Being a great photographer means more than owning fancy equipment. While having expensive gear can be quite helpful, the real test of a professional, for me, has a lot more to do with being able to draw upon my deep understanding of the craft of photography so that I can focus more on connecting with and beautifully capturing my subjects without getting bogged down in figuring out the technical side of things. It's taken me many years to get where I am and I'm always striving to improve in order to continue to deliver the best pictures and most enjoyable experience possible for my clients.
Clients choose Adam Chandler Photography because my experience shows and they trust me to always give them the results and experience that they're looking for. Here are just a few qualities that my clients appreciate:
"As I hope you can tell by looking at my work, I really love my job. And most of all I love the people I get to meet and work with. I'd be honored and delighted to be chosen for your photography needs."Adam Chandler
One of my favorite things to do is to talk to clients about what they're looking for and how I can serve them. If you are in need of professional photography, let's talk today about what you have in mind. Whether you're looking for family or couples' photography in Mount Pleasant or want great new headshots for you or your team, I'm here to help every step of the way!
Mount Pleasant is one of South Carolina's top five agglomerations. The town's atmosphere is less focused on tourists and more on the communities, particularly the adjacent beaches at Sullivan's Island and Isle of Palms. The city is considered one of the best locations to live in by various social and economic indicators. Mount Pleasant embraces the Holy City's laid-back low country way of life.Geography And Climate Of Mount Plea...
Mount Pleasant is one of South Carolina's top five agglomerations. The town's atmosphere is less focused on tourists and more on the communities, particularly the adjacent beaches at Sullivan's Island and Isle of Palms. The city is considered one of the best locations to live in by various social and economic indicators. Mount Pleasant embraces the Holy City's laid-back low country way of life.
Mount Pleasant is a big suburban town situated in Charleston County in the US State of South Carolina. The town is well positioned on the east and northeast sides of Charleston Harbor and the tidal Wando River. The distance between the town and Charlotte, North Carolina, is 177 miles south and 4 miles east of Charleston, South Carolina. The town is situated in the Charleston-North Charleston metropolitan region. Mount Pleasant covers a total area of 151.87 sq.km, of which 128.27 sq.km is occupied by land and 23.60 sq.km is covered by water.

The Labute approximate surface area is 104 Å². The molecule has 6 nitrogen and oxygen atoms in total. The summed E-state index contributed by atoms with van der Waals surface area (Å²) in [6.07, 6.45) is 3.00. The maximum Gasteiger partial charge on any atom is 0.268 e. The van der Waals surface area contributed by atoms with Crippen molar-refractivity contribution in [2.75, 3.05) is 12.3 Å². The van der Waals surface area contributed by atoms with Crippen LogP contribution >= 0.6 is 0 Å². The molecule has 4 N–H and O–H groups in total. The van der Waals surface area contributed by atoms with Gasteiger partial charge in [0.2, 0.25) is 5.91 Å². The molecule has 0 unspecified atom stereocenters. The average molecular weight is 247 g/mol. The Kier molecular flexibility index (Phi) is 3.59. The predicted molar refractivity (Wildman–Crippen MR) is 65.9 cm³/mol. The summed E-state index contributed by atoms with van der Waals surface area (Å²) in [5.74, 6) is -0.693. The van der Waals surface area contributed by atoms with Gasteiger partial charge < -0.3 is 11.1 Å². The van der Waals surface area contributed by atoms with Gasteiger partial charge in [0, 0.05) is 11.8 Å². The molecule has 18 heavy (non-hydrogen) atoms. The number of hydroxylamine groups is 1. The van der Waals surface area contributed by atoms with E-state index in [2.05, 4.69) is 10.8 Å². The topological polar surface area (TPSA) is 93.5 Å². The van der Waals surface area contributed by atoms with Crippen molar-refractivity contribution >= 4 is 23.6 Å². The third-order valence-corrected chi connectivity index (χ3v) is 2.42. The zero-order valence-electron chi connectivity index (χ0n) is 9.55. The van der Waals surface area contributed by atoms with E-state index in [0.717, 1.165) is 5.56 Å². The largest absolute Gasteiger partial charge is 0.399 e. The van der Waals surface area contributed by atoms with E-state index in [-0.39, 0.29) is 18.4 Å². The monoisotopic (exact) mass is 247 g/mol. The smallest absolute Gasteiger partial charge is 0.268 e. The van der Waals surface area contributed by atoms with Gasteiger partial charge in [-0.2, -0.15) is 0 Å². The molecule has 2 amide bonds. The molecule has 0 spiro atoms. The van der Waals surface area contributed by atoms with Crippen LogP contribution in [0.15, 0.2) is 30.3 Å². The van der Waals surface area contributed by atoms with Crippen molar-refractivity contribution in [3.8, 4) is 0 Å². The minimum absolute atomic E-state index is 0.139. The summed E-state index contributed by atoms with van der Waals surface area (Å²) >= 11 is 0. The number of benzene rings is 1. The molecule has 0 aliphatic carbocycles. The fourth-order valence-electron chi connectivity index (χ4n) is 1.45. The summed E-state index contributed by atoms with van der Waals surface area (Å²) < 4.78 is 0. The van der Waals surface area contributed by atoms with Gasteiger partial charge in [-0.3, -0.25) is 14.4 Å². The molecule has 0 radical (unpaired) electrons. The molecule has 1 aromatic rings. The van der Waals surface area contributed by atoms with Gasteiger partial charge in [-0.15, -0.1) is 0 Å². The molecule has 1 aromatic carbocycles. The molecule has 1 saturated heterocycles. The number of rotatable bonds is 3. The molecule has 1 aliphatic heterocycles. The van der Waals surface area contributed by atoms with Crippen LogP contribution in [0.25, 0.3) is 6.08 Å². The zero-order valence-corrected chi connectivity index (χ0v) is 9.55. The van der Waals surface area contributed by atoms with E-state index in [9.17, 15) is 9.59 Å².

The year-round weather of Mount Pleasant is rainy and partially gloomy, with hot, stifling summers and chilly, windy winters. The average yearly temperature ranges between 43°F and 88°F, rarely falling below 30°F or rising above 93°F. The year's hottest month is July, having an average daily high temperature exceeding 83°F. With an average daily maximum temperature below 65°F, January is the year's coldest month. The average annual rainfall is 48 inches, while the average annual snowfall is 0 inches in Mount Pleasant.
The Sewee Indians had previously inhabited Mount Pleasant when the first European settlers under Captain Florentia O'Sullivan left England on July 6, 1680. The 2,340 acres that Captain O'Sullivan received contained both the island bearing his name and the land that would eventually become Mount Pleasant. This region was labeled "North Point" on the earliest maps available at the time. Mount Pleasant was essential in the Revolutionary War's first significant military victory. The area was formally constituted as the town of Mount Pleasant in 1837. After the Civil War, numerous freed slaves moved to the region. Robert Scanlon, one of them, went on to develop and lead Charleston Land Company. As a result of the division of Charleston County in 1882, Mount Pleasant became the first county seat in Berkeley County. After fifteen years, it was decided that Moncks Corner would serve as the county seat, and Mount Pleasant returned to its original boundaries in 1897, once more being under the jurisdiction of Charleston County.
Mount Pleasant has 95,393 residents, making it the fourth most populous city in South Carolina out of 472 communities, despite being considered a suburban town in concept. The population of Mount Pleasant has declined since the most recent census, which showed a population of 90,801 in 2020, and is currently rising at a pace of 2.47% annually. White (non-Hispanic) (89.6%), Black or African American (non-Hispanic) (3.98%), Two+ (non-Hispanic) (1.93%), Asian (non-Hispanic) (1.83%), and White (Hispanic) (1.78%) make up Mount Pleasant's top five ethnic groups. Mount Pleasant has a 5.11% poverty rate and a $138,416 average household income. The median cost of rent is $1,702 per month, and the median value of a home is $472,900. In Mount Pleasant, the median age is 40.9 years, with men being, on average, 38.7 years old and women 42.7 years old.